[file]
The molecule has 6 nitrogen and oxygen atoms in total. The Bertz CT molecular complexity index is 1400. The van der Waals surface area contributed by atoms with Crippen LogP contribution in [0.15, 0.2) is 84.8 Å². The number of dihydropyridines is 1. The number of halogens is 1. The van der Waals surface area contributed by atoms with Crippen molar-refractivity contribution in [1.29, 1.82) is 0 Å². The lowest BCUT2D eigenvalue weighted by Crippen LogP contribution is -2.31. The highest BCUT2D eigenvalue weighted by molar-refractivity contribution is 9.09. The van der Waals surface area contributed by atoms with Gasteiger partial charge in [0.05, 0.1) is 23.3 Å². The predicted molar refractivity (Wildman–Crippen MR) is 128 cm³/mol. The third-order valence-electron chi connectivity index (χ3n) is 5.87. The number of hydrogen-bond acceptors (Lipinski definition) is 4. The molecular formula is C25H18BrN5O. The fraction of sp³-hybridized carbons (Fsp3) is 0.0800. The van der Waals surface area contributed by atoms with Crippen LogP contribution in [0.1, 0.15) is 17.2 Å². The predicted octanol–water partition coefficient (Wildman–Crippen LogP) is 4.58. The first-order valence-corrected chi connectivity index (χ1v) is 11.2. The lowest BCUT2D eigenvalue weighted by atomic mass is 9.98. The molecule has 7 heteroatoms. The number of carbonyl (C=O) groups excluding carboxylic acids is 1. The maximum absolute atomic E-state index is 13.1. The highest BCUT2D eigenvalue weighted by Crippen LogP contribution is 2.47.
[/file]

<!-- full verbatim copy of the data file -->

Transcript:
The molecule has 6 nitrogen and oxygen atoms in total. The Bertz CT molecular complexity index is 1400. The van der Waals surface area contributed by atoms with Crippen LogP contribution in [0.15, 0.2) is 84.8 Å². The number of dihydropyridines is 1. The number of halogens is 1. The van der Waals surface area contributed by atoms with Crippen molar-refractivity contribution in [1.29, 1.82) is 0 Å². The lowest BCUT2D eigenvalue weighted by Crippen LogP contribution is -2.31. The highest BCUT2D eigenvalue weighted by molar-refractivity contribution is 9.09. The van der Waals surface area contributed by atoms with Gasteiger partial charge in [0.05, 0.1) is 23.3 Å². The predicted molar refractivity (Wildman–Crippen MR) is 128 cm³/mol. The third-order valence-electron chi connectivity index (χ3n) is 5.87. The number of hydrogen-bond acceptors (Lipinski definition) is 4. The molecular formula is C25H18BrN5O. The fraction of sp³-hybridized carbons (Fsp3) is 0.0800. The van der Waals surface area contributed by atoms with Crippen LogP contribution in [0.1, 0.15) is 17.2 Å². The predicted octanol–water partition coefficient (Wildman–Crippen LogP) is 4.58. The first-order valence-corrected chi connectivity index (χ1v) is 11.2. The lowest BCUT2D eigenvalue weighted by atomic mass is 9.98. The molecule has 7 heteroatoms. The number of carbonyl (C=O) groups excluding carboxylic acids is 1. The maximum absolute atomic E-state index is 13.1. The highest BCUT2D eigenvalue weighted by Crippen LogP contribution is 2.47.